Jan. 26 (Bloomberg) -- AutoNation Inc., the largest U.S. auto retailer, climbed in New York trading after reporting quarterly profit that beat analysts’ estimates as it boosted luxury-car deliveries and inventory from Japanese automakers.
AutoNation gained 1.3 percent to $36.82 at the close in New York after releasing fourth-quarter results. The Fort Lauderdale, Florida-based company had an intraday high of $38.27.
Chief Executive Officer Mike Jackson benefited from Bayerische Motoren Werke AG and Daimler AG’s battle to unseat Toyota Motor Corp.’s Lexus as the top-selling U.S. luxury brand. Shipments from Japanese automakers such as Toyota and Honda Motor Co. to AutoNation outlets recovered by December to levels before the March 11 earthquake and tsunami that disrupted production and parts supply.
“The auto recovery is under way and we’re at a positive point in the economic recovery,” Jackson said today in a phone interview.
Net income rose to $69.4 million, or 49 cents a share, from $67.3 million, or 45 cents, a year earlier, AutoNation said today in a statement. Profit excluding some items was 51 cents a share, topping the 49-cent average estimate of 13 analysts surveyed by Bloomberg. Sales rose 13 percent to $3.68 billion.
AutoNation’s retail deliveries of new luxury vehicles, which include the BMW, Lexus, and Daimler’s Mercedes-Benz brands, climbed 28 percent, exceeding sales increases of domestic and import cars and trucks. BMW snapped the Lexus brand’s 11-year run as the top-selling premium automaker in the U.S. last year, outselling Mercedes by 2,715 vehicles.
U.S. light-vehicle sales may be about 14 million this year for the industry, Jackson said in the statement, reiterating a forecast made Jan. 9 during the North American International Auto Show in Detroit. Industrywide deliveries were 12.8 million in 2011, according to Autodata Corp., a Woodcliff Lake, New Jersey-based researcher.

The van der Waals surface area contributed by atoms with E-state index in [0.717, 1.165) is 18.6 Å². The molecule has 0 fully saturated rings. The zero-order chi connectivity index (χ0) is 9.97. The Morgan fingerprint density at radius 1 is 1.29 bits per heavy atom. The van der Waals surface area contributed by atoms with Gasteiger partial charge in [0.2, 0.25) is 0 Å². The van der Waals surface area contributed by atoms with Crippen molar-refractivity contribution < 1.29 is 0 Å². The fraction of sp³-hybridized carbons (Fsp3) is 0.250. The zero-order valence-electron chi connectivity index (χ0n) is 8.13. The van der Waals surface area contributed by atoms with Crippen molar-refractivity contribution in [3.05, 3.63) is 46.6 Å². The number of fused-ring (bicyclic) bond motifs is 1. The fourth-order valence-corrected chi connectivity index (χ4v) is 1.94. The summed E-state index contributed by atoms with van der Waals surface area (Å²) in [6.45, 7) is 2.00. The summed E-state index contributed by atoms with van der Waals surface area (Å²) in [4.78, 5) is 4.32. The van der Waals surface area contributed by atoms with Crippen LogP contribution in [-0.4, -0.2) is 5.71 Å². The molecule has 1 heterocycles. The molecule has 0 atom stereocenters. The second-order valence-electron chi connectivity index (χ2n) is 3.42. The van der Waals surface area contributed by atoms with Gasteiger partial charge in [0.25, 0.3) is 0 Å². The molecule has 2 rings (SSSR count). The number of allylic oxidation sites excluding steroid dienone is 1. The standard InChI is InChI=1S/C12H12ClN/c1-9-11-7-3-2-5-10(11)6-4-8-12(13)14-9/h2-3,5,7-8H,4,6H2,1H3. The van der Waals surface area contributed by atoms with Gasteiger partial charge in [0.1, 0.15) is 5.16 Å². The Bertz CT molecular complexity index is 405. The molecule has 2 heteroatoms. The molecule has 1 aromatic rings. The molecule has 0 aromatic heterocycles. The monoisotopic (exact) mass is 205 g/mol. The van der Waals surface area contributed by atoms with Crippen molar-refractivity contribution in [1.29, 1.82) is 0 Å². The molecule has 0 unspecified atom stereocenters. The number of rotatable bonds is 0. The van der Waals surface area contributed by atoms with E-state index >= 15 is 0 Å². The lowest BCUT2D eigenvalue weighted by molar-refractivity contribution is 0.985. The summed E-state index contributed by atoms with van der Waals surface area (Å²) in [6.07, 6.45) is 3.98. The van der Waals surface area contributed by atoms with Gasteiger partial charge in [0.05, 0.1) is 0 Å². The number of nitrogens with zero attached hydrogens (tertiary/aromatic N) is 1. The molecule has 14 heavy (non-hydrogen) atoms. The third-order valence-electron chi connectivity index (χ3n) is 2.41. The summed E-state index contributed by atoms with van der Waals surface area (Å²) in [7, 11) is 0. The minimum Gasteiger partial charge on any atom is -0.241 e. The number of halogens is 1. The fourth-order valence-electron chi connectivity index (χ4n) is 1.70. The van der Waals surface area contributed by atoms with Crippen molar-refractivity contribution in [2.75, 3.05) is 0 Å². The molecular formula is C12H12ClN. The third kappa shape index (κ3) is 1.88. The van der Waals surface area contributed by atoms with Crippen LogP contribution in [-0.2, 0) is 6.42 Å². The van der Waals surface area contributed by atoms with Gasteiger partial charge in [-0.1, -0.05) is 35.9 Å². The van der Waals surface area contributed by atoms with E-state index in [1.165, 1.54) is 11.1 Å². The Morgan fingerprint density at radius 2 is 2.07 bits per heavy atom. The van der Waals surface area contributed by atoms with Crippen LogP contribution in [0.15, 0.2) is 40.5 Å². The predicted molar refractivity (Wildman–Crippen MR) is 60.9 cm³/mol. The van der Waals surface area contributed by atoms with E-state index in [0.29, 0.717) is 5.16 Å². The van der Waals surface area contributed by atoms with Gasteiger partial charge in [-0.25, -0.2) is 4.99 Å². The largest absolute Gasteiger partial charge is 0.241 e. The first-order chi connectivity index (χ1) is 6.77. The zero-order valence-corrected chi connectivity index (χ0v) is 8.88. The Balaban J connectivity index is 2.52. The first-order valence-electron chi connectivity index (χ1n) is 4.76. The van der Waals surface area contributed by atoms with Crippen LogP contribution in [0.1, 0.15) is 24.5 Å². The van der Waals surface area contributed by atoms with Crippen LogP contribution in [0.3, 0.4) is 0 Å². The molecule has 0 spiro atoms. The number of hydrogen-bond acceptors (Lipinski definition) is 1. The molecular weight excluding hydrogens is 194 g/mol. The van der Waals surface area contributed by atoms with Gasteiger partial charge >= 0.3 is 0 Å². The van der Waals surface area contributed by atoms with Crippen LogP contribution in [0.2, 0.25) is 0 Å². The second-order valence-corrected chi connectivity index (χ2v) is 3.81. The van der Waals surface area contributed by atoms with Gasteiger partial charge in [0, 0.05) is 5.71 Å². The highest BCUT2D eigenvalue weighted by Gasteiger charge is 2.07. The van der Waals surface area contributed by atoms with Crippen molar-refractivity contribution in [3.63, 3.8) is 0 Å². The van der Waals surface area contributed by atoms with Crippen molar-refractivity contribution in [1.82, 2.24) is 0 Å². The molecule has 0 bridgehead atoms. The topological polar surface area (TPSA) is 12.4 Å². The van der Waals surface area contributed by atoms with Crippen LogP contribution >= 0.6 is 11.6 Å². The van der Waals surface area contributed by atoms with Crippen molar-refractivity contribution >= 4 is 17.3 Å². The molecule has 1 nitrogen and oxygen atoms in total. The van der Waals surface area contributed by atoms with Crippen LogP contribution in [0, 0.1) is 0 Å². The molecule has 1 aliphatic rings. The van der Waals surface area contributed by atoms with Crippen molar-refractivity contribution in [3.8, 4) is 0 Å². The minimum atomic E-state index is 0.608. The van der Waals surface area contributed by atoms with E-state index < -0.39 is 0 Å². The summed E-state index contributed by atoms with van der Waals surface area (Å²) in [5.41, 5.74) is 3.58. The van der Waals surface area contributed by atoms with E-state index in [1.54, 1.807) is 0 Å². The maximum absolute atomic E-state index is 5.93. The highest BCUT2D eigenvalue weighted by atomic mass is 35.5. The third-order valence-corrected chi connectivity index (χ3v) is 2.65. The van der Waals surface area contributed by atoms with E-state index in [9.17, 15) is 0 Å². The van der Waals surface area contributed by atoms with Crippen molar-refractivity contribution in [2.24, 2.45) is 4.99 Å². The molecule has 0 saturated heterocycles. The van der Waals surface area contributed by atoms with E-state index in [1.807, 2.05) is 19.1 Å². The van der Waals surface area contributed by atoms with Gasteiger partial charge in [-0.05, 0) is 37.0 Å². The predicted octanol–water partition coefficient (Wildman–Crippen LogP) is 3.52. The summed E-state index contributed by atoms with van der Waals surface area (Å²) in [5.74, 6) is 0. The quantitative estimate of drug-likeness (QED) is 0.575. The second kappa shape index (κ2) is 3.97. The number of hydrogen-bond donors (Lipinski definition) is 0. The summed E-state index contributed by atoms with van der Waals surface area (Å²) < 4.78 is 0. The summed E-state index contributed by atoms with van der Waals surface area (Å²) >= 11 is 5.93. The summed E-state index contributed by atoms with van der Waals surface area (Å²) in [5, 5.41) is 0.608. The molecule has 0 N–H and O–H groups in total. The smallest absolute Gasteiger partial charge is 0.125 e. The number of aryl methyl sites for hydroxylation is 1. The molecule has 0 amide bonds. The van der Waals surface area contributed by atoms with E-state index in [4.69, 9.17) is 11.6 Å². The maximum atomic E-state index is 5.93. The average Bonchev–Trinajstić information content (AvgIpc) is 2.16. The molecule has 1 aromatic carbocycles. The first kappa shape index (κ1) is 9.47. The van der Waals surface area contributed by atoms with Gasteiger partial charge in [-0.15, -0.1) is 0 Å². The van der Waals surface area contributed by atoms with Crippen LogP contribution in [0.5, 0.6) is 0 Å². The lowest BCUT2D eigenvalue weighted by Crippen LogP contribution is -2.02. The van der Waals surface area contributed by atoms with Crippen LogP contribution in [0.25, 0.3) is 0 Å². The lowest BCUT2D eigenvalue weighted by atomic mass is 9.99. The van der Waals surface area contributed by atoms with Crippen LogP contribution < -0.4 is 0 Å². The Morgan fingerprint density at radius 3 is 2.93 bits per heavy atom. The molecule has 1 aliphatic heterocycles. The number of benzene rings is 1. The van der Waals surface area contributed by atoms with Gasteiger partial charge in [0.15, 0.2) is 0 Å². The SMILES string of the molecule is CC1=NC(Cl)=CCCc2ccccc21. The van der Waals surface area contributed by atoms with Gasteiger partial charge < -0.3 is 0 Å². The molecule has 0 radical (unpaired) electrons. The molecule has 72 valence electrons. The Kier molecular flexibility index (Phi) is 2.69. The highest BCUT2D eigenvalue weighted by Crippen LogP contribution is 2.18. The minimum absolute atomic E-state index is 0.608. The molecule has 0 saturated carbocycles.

“What’s supporting sales is a genuine replacement need,” Jackson said. “Vehicles are simply too old, almost 11 years old on average. We have excellent financing for our customers. There is great financing ability.”
Toyota and Honda’s namesake brands may gain the most market share in the U.S. this year because loyal buyers deferred purchases as the automakers based in Toyota City, Japan, and Tokyo dealt with supply issues last year, said Michael Maroone, AutoNation’s chief operating officer.
The industry is unlikely to enter a “price war” because the auto manufacturers will scale back “aggressive” production plans if the economic recovery stalls, Maroone said in a phone interview.
“The industry has learned its lesson on the costs of oversupply, both in incentive costs and residual-value costs,” he said. “You’ll see moderate levels of incentives and they’ll be used tactically to try to reduce some inventory, but I don’t think you’ll see an ‘incentive war’ in 2012.”
AutoNation bought back $217.8 million in company stock, or 6.3 million shares, during 2011’s fourth quarter and repurchased $122.1 million more this year through yesterday, according to the statement. The company has authorization from its board to repurchase as much as $278 million more.
--Editors: Bill Koenig, John Lear
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